Vitamin K2 in multiple sclerosis patients (Lasemi et al.)

Austrian researchers recognize that Vitamin K2 is essential for a number of physiological functions, although the full spectrum of activity has not yet been elucidated. But due to its role in protection of mitochondrial damage, they examined how K2 could be relevant in preventing disease progress in multiple sclerosis (MS) in a new paper published in Wiener klinische Wochenschrift  (The Central European Journal of Medicine).

Researchers measured K2 serum levels by the double antibody sandwich Enzyme-linked Immunosorbent Assay (ELISA) technique in MS patients and age and sex matched controls, both under vitamin D supplementation, and related it to disease characteristics and treatment.

Overall, 45 MS patients (31 females and 39 of the relapsing-remitting type) and 29 healthy controls (19 females) were included in the analysis. The MS patients

had vastly lower Vitamin K2 blood levels than controls (235± 100ng/ml vs. 812± 154ng/ml, respectively). Female patients had significantly lower K2 levels than males and a decrease with age by approximately 10% per decade was found. The VK2 levels were lower with increasing numbers of attacks per year and were higher in patients with optic nerve lesions. No consistent relationship with medications was detected.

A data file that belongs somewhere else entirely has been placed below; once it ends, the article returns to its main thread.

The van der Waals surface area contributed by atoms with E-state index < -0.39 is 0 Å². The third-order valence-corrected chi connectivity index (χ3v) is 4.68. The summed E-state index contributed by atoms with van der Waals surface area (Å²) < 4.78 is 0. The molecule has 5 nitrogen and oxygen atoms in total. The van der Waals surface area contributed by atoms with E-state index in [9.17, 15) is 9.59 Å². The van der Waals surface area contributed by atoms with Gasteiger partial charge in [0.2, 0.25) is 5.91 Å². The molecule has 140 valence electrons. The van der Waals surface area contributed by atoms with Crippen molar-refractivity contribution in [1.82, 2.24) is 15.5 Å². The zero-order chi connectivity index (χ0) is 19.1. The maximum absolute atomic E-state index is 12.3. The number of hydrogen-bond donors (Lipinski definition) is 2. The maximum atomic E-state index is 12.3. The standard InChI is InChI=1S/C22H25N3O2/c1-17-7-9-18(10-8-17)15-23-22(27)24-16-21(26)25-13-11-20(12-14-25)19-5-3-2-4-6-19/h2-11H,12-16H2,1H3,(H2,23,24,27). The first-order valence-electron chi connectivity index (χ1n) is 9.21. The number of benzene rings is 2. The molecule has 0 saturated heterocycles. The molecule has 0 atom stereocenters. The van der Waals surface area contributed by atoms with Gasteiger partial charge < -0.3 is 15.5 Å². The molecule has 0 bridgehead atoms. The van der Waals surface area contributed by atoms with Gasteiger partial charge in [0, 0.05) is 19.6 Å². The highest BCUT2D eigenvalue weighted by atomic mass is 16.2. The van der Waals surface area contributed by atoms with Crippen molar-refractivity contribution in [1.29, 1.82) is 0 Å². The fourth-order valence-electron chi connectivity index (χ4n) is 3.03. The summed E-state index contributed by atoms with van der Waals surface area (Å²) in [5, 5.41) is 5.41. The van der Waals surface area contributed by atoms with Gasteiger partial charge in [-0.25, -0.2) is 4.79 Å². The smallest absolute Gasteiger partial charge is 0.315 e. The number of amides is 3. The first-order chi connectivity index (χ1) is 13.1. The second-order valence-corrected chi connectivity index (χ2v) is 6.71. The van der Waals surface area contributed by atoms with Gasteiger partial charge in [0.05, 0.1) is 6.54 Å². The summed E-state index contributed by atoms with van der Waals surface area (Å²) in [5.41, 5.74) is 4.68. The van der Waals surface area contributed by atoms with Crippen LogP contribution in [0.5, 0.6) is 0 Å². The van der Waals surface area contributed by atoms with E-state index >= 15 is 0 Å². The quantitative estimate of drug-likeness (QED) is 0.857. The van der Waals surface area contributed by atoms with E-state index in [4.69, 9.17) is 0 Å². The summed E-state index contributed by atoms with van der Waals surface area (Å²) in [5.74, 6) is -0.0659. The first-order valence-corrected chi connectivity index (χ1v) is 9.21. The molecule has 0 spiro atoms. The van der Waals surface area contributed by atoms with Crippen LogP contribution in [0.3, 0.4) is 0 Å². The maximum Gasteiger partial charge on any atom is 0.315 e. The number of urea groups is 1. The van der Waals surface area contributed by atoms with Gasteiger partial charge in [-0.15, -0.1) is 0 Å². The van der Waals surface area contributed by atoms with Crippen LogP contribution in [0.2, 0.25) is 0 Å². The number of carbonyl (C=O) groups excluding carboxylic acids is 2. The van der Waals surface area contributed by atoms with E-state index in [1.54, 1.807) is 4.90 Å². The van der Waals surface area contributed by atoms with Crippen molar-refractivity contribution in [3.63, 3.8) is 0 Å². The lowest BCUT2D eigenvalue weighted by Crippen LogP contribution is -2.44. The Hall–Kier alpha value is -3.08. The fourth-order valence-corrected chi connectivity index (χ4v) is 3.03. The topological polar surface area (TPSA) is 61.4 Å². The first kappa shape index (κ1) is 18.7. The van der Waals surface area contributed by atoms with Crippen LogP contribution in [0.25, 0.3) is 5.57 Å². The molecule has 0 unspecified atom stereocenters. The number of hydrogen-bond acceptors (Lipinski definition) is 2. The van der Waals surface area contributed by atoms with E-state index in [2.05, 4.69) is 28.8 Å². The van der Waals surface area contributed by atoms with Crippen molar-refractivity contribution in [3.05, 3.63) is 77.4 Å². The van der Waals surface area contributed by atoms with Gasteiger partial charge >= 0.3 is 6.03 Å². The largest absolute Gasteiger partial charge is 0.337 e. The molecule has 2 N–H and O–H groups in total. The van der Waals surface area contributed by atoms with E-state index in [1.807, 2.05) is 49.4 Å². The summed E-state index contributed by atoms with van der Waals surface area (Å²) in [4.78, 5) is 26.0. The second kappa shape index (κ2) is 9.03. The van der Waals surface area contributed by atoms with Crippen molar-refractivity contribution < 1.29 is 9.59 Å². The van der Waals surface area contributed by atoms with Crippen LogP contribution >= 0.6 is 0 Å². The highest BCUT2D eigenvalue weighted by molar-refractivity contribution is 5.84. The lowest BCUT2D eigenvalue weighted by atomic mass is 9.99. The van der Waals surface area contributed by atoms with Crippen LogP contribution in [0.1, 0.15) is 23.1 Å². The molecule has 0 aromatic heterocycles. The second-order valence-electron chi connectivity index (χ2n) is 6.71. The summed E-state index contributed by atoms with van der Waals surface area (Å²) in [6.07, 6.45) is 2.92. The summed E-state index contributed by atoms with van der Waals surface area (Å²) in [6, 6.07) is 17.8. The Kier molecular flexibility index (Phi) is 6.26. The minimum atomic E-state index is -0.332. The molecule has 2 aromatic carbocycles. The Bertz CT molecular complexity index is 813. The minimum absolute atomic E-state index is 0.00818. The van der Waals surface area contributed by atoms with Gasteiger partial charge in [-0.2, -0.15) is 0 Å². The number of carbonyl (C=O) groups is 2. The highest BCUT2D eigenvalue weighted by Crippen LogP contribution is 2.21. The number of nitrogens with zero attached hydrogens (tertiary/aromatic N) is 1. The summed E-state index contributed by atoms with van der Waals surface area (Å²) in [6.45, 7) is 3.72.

The substantially lower levels of Vitamin K2 in MS patients could be due to depletion, lower production in the gut, diminished absorption or, less likely, reduced intake of precursor vitamin K1. The role of K2 in MS development and progress deserves further study.


Lasemi R et al. “Vitamin K2 in multiple sclerosis patients.” Wien Klin Wochenschr. 2018 Mar 2. doi: 10.1007/s00508-018-1328-x. [Epub ahead of print]


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